Grey appeared as a panelist for the television game show "What's My Line?" in the 1967 season, as well as being the first mystery guest during its syndication in 1968. He was the guest star for the third episode of The Muppet Show in its first season in 1976, singing "Razzle Dazzle" from Chicago and "Willkommen" from Cabaret. He also played Master of Sinanju Chiun, Remo's elderly Korean martial arts master in the movie Remo Williams: The Adventure Begins (1985), a role that garnered him a Saturn Award and a second Golden Globe nomination for "Best Supporting Actor", famous for the lines "Meat of cow kills", and "You move like a pregnant yak". In 1991, he played Adam, a devil, in the final episode of the television series Dallas (1991).[12] That same year, Grey also appeared in the American Repertory Theatre's production of When We Dead Awaken at the Sao Paulo Biennale. In 1993 he starred in New York Stage & Film's production of John Patrick Shanley 's A Fool and Her Fortune and received an "Outstanding Guest Actor in a Comedy Series" Emmy nomination for his recurring role as Jacob Prossman on the television series Brooklyn Bridge. In 1995, he made a guest appearance on Star Trek: Voyager as an aging rebel seeking to free his (deceased) wife from prison.[13] In 1999, he starred in Brian Friel's Give Me Your Answer, Do! mounted by Roundabout Theatre Company.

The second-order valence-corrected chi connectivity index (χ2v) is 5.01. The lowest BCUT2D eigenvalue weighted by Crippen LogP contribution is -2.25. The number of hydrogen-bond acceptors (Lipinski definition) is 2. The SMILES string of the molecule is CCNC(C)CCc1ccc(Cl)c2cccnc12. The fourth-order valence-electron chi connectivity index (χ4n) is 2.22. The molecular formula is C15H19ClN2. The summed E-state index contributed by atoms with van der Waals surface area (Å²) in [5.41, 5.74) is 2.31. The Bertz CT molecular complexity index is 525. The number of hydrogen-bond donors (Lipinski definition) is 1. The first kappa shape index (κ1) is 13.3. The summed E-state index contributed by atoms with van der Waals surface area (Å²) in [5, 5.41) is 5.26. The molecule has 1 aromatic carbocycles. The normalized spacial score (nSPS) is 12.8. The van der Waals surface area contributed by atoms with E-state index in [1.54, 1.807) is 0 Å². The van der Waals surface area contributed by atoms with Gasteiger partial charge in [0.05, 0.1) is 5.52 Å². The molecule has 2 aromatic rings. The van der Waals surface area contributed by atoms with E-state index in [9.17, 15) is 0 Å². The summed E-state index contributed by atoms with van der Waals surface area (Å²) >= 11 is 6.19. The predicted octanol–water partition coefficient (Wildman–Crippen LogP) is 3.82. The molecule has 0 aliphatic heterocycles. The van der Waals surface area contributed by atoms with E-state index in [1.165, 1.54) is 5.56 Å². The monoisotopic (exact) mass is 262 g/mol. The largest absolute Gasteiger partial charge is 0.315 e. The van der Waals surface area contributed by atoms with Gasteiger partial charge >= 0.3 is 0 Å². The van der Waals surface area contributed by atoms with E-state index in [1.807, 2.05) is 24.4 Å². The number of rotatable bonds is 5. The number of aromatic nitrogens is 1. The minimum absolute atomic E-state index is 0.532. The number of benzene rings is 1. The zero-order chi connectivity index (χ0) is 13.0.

In 2000, Grey played Oldrich Novy in the film Dancer in the Dark and had recurring television roles on Buffy the Vampire Slayer (as Doc, 2001), Oz (as Lemuel Idzik, 2003) and Alias (as "Another Mr. Sloane", 2005). He was a wealthy, paroled ex-convict on Law & Order: Criminal Intent (episode "Cuba Libre", 2003). Joel Grey also originated the role of the Wizard of Oz in the hit Broadway musical Wicked. He also appeared on the shows House and Brothers & Sisters (2007), on the latter of which he played the role of Dr. Bar-Shalom, Sarah and Joe's marriage counselor. He appeared as Izzie's high school teacher who needs treatment for dementia in Grey's Anatomy (2009).[13][14][15][16]

Grey returned to Broadway in spring 2011 as Moonface Martin in the Roundabout Theatre Company revival of Anything Goes at the Stephen Sondheim Theatre.[17] He also played Ned in the 1985 Off-Broadway production of Larry Kramer's The Normal Heart, and went on to co-direct the Tony Award-winning revival in 2011.[18] For his continued support of Broadway, Grey was named a Givenik Ambassador.[19] He was presented with a lifetime achievement award on June 10, 2013 by The National Yiddish Theatre - Folksbiene.[20]

Personal life[edit]

In 1958, Grey married Jo Wilder; they divorced in 1982. Together, they had two children: actress Jennifer and chef James.[1][21] He is also a photographer; his first book of photographs, Pictures I Had to Take, was published in 2003; its follow-up, Looking Hard at Unexpected Things, was published in 2006.[22] His third book, 1.3 – Images from My Phone, a book of photographs taken with his camera phone, was published in 2009.[23] An exhibit of his work was held in April 2011 at the Museum of the City of New York, titled "Joel Grey/A New York Life."[24]